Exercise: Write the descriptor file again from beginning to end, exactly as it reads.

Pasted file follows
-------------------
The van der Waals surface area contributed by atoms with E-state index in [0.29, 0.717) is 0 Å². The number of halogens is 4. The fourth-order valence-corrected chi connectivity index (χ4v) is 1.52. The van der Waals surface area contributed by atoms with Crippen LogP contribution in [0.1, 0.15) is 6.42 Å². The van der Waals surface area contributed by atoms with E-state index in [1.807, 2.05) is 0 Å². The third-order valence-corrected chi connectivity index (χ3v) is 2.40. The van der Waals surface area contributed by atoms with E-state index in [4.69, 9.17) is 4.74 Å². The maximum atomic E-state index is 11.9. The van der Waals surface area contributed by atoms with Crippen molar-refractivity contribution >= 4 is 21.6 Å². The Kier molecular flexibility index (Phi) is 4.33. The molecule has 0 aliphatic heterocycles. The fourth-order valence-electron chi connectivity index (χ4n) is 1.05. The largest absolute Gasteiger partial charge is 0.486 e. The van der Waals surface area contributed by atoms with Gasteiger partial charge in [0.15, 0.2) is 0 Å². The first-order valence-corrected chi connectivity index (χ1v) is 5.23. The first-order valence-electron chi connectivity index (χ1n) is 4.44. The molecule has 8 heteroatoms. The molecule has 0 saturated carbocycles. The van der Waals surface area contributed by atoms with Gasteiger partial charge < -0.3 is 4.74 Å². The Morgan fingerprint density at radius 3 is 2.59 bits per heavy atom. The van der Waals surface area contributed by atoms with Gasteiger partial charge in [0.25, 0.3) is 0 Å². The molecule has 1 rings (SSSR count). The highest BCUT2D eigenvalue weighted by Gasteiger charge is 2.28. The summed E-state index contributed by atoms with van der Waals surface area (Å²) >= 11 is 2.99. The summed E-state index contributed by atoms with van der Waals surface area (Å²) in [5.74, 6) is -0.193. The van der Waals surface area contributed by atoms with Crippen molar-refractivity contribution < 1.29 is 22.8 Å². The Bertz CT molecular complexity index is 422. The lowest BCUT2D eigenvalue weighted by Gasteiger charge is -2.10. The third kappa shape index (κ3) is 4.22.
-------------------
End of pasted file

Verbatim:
The van der Waals surface area contributed by atoms with E-state index in [0.29, 0.717) is 0 Å². The number of halogens is 4. The fourth-order valence-corrected chi connectivity index (χ4v) is 1.52. The van der Waals surface area contributed by atoms with Crippen LogP contribution in [0.1, 0.15) is 6.42 Å². The van der Waals surface area contributed by atoms with E-state index in [1.807, 2.05) is 0 Å². The third-order valence-corrected chi connectivity index (χ3v) is 2.40. The van der Waals surface area contributed by atoms with E-state index in [4.69, 9.17) is 4.74 Å². The maximum atomic E-state index is 11.9. The van der Waals surface area contributed by atoms with Crippen molar-refractivity contribution >= 4 is 21.6 Å². The Kier molecular flexibility index (Phi) is 4.33. The molecule has 0 aliphatic heterocycles. The fourth-order valence-electron chi connectivity index (χ4n) is 1.05. The largest absolute Gasteiger partial charge is 0.486 e. The van der Waals surface area contributed by atoms with Gasteiger partial charge in [0.15, 0.2) is 0 Å². The first-order valence-corrected chi connectivity index (χ1v) is 5.23. The first-order valence-electron chi connectivity index (χ1n) is 4.44. The molecule has 8 heteroatoms. The molecule has 0 saturated carbocycles. The van der Waals surface area contributed by atoms with Gasteiger partial charge < -0.3 is 4.74 Å². The Morgan fingerprint density at radius 3 is 2.59 bits per heavy atom. The van der Waals surface area contributed by atoms with Gasteiger partial charge in [0.25, 0.3) is 0 Å². The molecule has 1 rings (SSSR count). The highest BCUT2D eigenvalue weighted by Gasteiger charge is 2.28. The summed E-state index contributed by atoms with van der Waals surface area (Å²) >= 11 is 2.99. The summed E-state index contributed by atoms with van der Waals surface area (Å²) in [5.74, 6) is -0.193. The van der Waals surface area contributed by atoms with Crippen molar-refractivity contribution < 1.29 is 22.8 Å². The Bertz CT molecular complexity index is 422. The lowest BCUT2D eigenvalue weighted by Gasteiger charge is -2.10. The third kappa shape index (κ3) is 4.22.